on 6 July 2010
This is the second book in 'The Long Price', I'm not sure how well I would have graded it if I hadn't read the prior book, so this review will assume you're reading them in order.
The Author continues to handle the new concepts he introduced in the first book excellently, the characters continue to grow and change, a vibrant world brings pressures and situations the character are not in control of suggesting they live in a real place rather than a two dimensional backdrop for their adventures.
I would have to say this is the better of the two books because of two major factors. Firstly and probably less importantly the book is paced better than the first and there is virtually no dragging and (possibly due to the first book) less exposition. Secondly, this book brings together the ending very very well. While there is space for additional stories based in the world, there is a real sense that this story has comfortably closed which is startlingly unusual.
on 25 June 2010
How often have I started a series of books that start so promisingly and yet fail to deliver? Or books that keep you hanging on for bloated sequels of 'ever diminishing returns'? Too many to mention.
What a joy therefore to read this great series. Actually 4 books but published (in timely fashion) in 2 volumes. The story is set in an elegantly crafted and believable world - it has hints of Feist's Empire novels with a 'Eastern' type of culture (formal poses and decorum) but the 'magic' is unique and the books are not derivative in any sense. It is a cracking story and the characters have real strengths, flaws and feelings that make you understand and believe their motivations and actions. Yes there is something akin to 'magic' here but it never supplies an easy get out or plot device (quite the opposite!) - the logic and writing is very accomplished.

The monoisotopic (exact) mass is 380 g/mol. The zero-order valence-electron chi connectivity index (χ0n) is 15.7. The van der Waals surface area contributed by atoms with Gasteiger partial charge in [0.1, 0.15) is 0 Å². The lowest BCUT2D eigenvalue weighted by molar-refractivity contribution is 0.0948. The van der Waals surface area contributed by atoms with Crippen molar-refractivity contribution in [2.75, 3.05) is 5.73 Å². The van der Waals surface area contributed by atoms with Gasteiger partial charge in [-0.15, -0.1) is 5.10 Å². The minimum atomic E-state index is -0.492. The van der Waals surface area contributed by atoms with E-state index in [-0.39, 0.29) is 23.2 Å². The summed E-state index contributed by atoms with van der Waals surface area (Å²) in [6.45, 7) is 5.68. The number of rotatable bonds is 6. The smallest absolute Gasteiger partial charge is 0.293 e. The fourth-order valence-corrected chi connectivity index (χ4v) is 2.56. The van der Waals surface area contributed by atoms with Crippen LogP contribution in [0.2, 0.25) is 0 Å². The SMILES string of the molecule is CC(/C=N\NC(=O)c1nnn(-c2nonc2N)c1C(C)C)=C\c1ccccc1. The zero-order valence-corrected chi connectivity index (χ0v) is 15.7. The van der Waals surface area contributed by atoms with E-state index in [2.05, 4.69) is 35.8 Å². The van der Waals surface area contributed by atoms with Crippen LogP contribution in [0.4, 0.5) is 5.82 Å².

The story flows over a number of years and the ending was entirely satisfying. I really hope to hear and read more of this author. Highly recommended!
on 9 September 2010
The series (that this is parts 3 and 4 of) encompasses the breadth of a lifetime - going from the child, teenager, young adult, parent and finishing as old person. These book have genuine emotion in them and made me well up a number of times. They are set in an unusual slightly oriental setting although this is only really shown via the pose based language and food and wine. The story focuses on the how people change as they grow old and yet there early mistakes or triumphs stay with and effect their decisions. Unlike the suggestion from the overtly aggressive front cover - these books are in fact very gentle dealing far more with politics and relationships than battles and fights (although there are more in book 3 and 4 than in the previous 2 books).
I really enjoyed these as an antidote to some of the more kinetic dark fantasy novels that are around at the moment.
I read this quite soon after reading the the Thousand Autumns of Jacob de Zoet and found there was a lot to compare between the two.
on 14 June 2010
It's been a very long time since I've read such an enjoyably complete story - although technically 4 books it's sold in 2 tomes and thus (brilliantly to my mind) avoids the hackneyed cliche of the middle volume of a trilogy that often seems to draw a plot over too many pages.
Whatever, Daniel Abraham tells a fine story with an engagingly original style - I'm not a fan of giving away best bits and the like, but would add that it's one of the only books where I've slow up in the final chapters to take in the enormity of the journeys that the surving characters have been on.